Pilot notes that “Iroshizuku” is a word created by combining the Japanese word for coloring (iro) and dew or droplet (shizuku). So Iroshizuku is “colored dew,” or, most understandably to the English speaker “color droplets.” A fitting name for a line of liquid inks.
The Iroshizuku inks are, generally speaking, known to be reasonably priced, nicely colored, relatively practical, and very easy to use. These are dependable inks that are very user-friendly. Being a luxury ink, they have subtle color tones and excellent overall performance in almost all fountain pens.
The Iroshizuku colors range from a relatively standard charcoal black to a range of blues, to all sorts of more exotic pinks, oranges, and greens. The most popular inks in the series are the blacks and blues, but also purples, like Murasaki-shikibu and Yama-budo. The middle tones — light brown and bamboo green for example — are the sorts of natural tones that the series is designed to show off, but they are less practical and less popular than something like the charcoal black (Take-sumi) or blue-black (Shin-kai).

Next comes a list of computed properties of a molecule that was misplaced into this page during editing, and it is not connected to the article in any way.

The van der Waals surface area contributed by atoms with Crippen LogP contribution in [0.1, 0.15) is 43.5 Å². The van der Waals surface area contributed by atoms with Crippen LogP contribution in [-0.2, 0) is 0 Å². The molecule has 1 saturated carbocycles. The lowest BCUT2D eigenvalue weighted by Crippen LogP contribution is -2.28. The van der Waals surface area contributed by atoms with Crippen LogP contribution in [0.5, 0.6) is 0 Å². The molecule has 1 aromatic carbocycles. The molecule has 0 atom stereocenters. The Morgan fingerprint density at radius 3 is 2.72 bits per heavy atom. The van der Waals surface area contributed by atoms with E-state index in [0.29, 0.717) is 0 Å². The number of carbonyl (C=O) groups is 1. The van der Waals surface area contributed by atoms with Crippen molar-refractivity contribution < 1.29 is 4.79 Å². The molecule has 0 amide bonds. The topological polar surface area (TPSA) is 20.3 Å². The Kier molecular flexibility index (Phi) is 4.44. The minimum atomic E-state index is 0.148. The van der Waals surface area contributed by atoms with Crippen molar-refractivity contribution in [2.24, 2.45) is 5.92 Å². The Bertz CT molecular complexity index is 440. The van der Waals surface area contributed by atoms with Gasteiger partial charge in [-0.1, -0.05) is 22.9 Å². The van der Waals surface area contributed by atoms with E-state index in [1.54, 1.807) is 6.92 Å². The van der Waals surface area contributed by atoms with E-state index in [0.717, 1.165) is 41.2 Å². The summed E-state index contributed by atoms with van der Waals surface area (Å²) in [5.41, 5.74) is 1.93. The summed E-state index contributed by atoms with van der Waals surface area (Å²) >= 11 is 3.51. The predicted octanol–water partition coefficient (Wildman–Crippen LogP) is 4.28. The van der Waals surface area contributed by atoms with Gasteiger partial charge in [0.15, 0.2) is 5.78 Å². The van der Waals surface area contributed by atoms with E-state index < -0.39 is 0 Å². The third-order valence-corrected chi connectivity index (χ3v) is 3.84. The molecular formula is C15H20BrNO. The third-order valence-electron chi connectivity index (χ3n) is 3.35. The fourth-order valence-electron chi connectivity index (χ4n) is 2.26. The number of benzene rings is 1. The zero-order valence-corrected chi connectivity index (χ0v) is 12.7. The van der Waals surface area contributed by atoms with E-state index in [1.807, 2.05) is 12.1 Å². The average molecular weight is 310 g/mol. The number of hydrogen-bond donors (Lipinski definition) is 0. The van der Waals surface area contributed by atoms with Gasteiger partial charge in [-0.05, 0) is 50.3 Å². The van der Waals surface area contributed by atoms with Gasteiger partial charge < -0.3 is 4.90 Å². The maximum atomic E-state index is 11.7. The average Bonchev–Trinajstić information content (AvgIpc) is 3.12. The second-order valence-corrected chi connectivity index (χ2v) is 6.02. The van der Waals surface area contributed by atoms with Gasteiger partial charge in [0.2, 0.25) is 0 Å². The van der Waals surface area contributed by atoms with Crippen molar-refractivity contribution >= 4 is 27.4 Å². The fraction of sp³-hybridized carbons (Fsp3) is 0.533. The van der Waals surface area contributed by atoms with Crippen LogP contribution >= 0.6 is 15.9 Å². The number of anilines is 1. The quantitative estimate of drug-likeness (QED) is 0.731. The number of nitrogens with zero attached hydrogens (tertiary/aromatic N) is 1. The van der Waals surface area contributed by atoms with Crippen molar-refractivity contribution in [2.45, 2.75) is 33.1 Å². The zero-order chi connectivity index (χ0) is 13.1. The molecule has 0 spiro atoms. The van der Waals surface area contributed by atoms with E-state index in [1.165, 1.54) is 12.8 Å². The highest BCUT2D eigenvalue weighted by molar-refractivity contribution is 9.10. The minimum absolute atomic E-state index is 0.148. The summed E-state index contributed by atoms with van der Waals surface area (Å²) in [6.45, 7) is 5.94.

The original line of colors
To celebrate 100 years of fine writing - inspired by the 7 Gods of Fortune Ebisu, Daikoku-ten, Bishamon-ten, Benzai-ten, Fuku-roku-ju, Juro-jin and Hotei-son, Pilot released an expansion to their iroshizuku line. Very limited quantity is available.
Certain Pilot Iroshizuku ink are now available in cartidges as well.